The New England Patriots released wide receiver Antonio Brown on Friday amid the NFL’s investigation into accusations of rape and sexual assault against him by one woman and allegations that he sent threatening text messages to another woman who had accused him of inappropriate conduct.

The move is the latest chapter in a saga that has seen three teams cut ties with the seven-time Pro Bowl selection since the end of last season.

“We appreciate the hard work of many people over the past 11 days, but we feel that it is best to move in a different direction at this time,” the Patriots said in a statement.

The NFL said its investigation will continue. Brown becomes a free agent, but his prospects of signing with another team are complicated by the possibility that the league could put him on paid administrative leave via placement on its commissioner’s exempt list. If he is signed and placed on the list, Brown would be paid his salary but would be ineligible to practice or play in a game.

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Brown reacted to the move on social media, thanking the Patriots and writing, “The marathon continues.” Later, he added, “Just got fired on Friday.”

The Patriots’ move was the latest piece of a narrative that has disrupted the NFL’s celebration of its 100th season and complicated the operations of franchises on both coasts, most recently those of the six-time Super Bowl champions. Brown regularly took his views and complaints to social media this summer, fighting the NFL over his desire to use a helmet not up to the league’s safety standards and clashing with Oakland Raiders General Manager Mike Mayock, leading to his release from Oakland and his arrival in New England this month. The past two weeks brought allegations of inappropriate and disturbing behavior toward women, though without criminal charges.

The Patriots previously had appeared intent on keeping Brown on their roster while deferring to the league’s investigation but took action Friday after a report Thursday night by Sports Illustrated about the text messages allegedly sent by Brown.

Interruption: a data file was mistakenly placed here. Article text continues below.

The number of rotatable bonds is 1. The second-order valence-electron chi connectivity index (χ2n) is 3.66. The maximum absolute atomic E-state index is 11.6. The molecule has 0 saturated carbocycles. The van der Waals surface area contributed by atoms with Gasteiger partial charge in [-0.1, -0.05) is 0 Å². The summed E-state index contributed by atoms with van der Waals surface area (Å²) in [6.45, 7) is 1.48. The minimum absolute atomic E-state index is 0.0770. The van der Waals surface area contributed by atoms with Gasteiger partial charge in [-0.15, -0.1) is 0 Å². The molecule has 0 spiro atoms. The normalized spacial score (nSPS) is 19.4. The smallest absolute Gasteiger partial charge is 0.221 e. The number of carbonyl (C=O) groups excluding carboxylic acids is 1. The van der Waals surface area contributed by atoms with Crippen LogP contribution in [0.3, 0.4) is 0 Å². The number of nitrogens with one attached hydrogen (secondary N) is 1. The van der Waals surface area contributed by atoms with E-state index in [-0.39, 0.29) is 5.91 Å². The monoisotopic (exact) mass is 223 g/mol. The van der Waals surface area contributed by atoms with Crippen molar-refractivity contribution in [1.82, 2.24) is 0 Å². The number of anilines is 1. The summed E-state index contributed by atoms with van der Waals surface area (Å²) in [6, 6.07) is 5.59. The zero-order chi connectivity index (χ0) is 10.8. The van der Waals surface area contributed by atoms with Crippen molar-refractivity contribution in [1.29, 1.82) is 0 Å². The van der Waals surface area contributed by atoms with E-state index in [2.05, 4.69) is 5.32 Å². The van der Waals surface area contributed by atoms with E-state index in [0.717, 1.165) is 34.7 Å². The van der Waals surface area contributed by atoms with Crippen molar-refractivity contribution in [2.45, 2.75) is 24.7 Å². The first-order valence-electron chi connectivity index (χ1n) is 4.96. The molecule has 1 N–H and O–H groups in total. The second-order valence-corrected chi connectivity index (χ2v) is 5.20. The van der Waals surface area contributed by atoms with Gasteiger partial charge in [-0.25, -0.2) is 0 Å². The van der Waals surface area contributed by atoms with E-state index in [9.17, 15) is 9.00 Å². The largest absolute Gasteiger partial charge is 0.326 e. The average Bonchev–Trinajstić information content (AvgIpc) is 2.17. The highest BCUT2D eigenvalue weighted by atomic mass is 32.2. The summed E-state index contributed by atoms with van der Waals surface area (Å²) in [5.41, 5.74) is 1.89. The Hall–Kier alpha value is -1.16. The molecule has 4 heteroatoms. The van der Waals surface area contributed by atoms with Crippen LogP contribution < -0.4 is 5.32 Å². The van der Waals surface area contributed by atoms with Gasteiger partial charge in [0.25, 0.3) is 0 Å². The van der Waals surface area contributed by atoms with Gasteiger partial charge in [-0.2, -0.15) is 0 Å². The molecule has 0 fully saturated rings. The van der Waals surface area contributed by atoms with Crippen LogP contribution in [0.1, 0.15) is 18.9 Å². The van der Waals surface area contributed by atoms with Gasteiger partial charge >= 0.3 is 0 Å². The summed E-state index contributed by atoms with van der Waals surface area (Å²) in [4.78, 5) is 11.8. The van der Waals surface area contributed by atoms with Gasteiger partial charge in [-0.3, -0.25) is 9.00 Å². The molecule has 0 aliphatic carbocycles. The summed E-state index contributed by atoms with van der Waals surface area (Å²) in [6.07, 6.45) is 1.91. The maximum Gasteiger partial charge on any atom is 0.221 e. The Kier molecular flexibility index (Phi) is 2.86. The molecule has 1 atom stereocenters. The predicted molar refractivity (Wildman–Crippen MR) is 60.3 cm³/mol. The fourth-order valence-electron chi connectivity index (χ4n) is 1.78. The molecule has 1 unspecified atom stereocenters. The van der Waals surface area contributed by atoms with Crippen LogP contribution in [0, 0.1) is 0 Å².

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Brown, 31, played in one game for the Patriots. He did not play in a game for the Raiders, who had obtained him in an offseason trade with the Pittsburgh Steelers.

Brown’s one-year contract with the Patriots was worth up to $15 million and included a $9 million signing bonus. The first payment of that bonus, for $5 million, is due Monday. The team could attempt to void the guaranteed money under a clause in Brown’s contract prohibiting him from taking any action that “materially undermines the public’s respect for” the team. That potentially would lead to a grievance by Brown through the NFL Players Association.

Brown’s agent, Drew Rosenhaus, wrote on Twitter that it was “unfortunate things didn’t work out with the Patriots” but added that Brown is “healthy and is looking forward to his next opportunity in the NFL.” Rosenhaus wrote that Brown hopes to play “soon” for another team.

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The NFL said in a written statement released Friday night that it had “made no findings” at this point in its ongoing investigation of the allegations against Brown.

“As long as Mr. Brown is a free agent, placement on the Commissioner’s exempt list is not appropriate,” the statement said. “If he is signed by a club, such placement may become appropriate at any time depending on the status of the investigation. Upon the conclusion of the investigation, he may also be subject to discipline if the investigation finds that he has violated the law or league policies.”

Patriots Coach Bill Belichick said earlier Friday at his regular media briefing in Foxborough, Mass., that the team was “looking into” the situation.